Oz voice in the Asia–Pacific (part 5): the fading broadcast signal
6 Aug 2018|

Australia’s international broadcasting effort in the Asia–Pacific is at its lowest-ever level.

These are the worst of times for Australian international TV, which is 25 years old this year. And these are the hardest of days for Radio Australia, which is set for its 80th birthday next year.

They’re not corpses, but they are on life support.

The cash is only just dripping and a lot of life has departed. The international TV and radio efforts are gasping, limping shadows of their former selves.

In 2010, the ABC spent $36 million on international services (about $42 million in today’s dollars). These days, a guesstimate of the international broadcasting spend is $11 million; the ABC isn’t too explicit about the budget. Such vagueness is symptomatic. Perhaps it’s the reticence born of embarrassment.

Canberra should be straight-out ashamed, because this has been a disgraceful trashing of a significant foreign-policy asset. That’s the central point of this series of columns about the fading of the Oz broadcast voice in the South Pacific and Southeast Asia: the failure of strategic vision that has allowed such a foreign-policy instrument to be so wasted.

Last week’s column made the case for creating an Australian International Broadcasting Corporation (AIBC) to resolve the tension between the domestic and international broadcasting demands of the ABC’s charter. Its purpose would be to use independent journalism to serve Australia’s interests, influence and values in the Asia–Pacific.

The propositions are Canberra-centric, not broadcasting-based, reflecting the consensus of the Oz polity about today’s worrying international trends and, just as importantly, some long-held truths.

Not least of those truths is the one to be found at the heart of seven Australian defence white papers over 40 years: geography matters.

Traditionally, Australia wanted a strong international broadcasting voice in what defence-speak calls our region of primary strategic interest: Southeast Asia, the South Pacific and the eastern Indian Ocean. The broadcasting tradition is looking most modern.

Geography is back.

Or as that old geographer and still forceful strategist Paul Dibb might grizzle, the demands of geography never went away, we’re just feeling ’em with fresh force.

As Dibb observes, ‘Australia’s international security outlook is starting to look very threatening.’ To bolster Australia’s security, he writes, ‘we need to focus more on our region of primary strategic concern … We should aim to reassert our influence in these areas as China moves increasingly to challenge our strategic space.’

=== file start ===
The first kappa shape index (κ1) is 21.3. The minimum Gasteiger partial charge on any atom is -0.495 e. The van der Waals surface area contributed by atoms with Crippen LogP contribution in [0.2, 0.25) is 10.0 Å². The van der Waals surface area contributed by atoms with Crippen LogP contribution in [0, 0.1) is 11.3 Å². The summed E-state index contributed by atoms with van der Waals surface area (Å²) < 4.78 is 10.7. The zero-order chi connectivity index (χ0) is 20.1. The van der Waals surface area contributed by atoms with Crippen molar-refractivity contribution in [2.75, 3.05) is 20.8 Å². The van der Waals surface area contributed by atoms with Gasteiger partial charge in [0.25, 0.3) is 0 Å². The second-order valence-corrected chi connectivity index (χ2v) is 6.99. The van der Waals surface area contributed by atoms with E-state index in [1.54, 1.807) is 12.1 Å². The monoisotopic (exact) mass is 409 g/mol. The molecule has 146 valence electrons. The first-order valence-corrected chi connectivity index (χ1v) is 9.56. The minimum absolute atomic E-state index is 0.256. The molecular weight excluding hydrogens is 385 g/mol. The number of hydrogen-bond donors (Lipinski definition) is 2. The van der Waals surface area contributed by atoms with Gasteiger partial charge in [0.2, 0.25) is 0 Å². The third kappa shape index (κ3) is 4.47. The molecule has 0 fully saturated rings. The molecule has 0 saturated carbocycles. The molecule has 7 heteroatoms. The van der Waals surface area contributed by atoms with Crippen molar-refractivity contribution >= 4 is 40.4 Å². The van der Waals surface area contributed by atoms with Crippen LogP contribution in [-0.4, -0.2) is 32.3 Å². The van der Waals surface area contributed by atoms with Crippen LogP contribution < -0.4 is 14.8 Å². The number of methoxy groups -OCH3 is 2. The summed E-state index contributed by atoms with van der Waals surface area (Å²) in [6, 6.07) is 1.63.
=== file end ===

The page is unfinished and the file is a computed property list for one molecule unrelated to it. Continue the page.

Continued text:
Coming at the same worries from a different direction, Anthony Milner says Australia’s foreign-policymakers have to start working on a Plan B, to get busy and get creative to build ‘Australia’s independent influence’ in the region.

Gareth Evans says Australia must look to its interests and influence and good international citizenship, because ‘the assumptions which have sustained and underpinned Australian security and economic policy for decades are in meltdown’. He offers four key elements for Australia’s response: ‘Less America. More self-reliance. More Asia. More global engagement.’

In the foreign-policy game, the word ‘influence’ stands besides ‘interests’, at the calculating, cerebral end of the field; yet influence and interests must always be within shouting distance of values and beliefs, which tend to reside in the heart and hearth of the arena.

The words that describe good journalism—‘reliable’, ‘independent’, ‘factual’—are exactly the same things you’d want in the foreign policy of a country seeking to persuade others, protect interests, project influence and promote values.

Lots of strategic angst begets plenty of anxiety and a quest for answers. Good answers are always scarce. And some of the old answers have much to offer.

Tough international times demand independent journalism, just as they require steady political attention, economic engagement of every kind, smart diplomacy, good aid, effective intelligence and a strong defence strategy.

Great journalism is part of what Australia should be doing for the Asia–Pacific. We’ve got a wonderful journalistic tradition—a hack heritage—that should be honoured by being rediscovered and reinvented for the 21st century.

The review of Australia’s media reach in the Asia–Pacific is now considering the future of our broadcasting voice, having finished taking submissions last week. What started as an orphan inquiry—not really wanted by the government and unloved by the ABC—has a chance to do great work, to give the government options for a policy redo. Time to shift from life support to new life.

A fresh vision and lots more cash for Oz broadcasting in the South Pacific are the obvious first steps. Certainly, that’d be consistent with the interests and values elements of the enhanced Biketawa Declaration on security cooperation, to be signed by Australia and the other members of the Pacific Islands Forum.

Australia needs to match the sentiments it’s embracing in the new Biketawa Declaration with plenty of action and ambition.

Maybe the orphan inquiry on international broadcasting will be let off the leash and told to go hard for something that looks like a landmark legacy.

Governments on the brink sometimes think about legacy—be generous, call it good policy—in the lucid moments between parliamentary tremors, political tantrums and electoral turmoil.

Power up Oz journalism in the Asia–Pacific. The times call for a strong and distinctive Australian voice.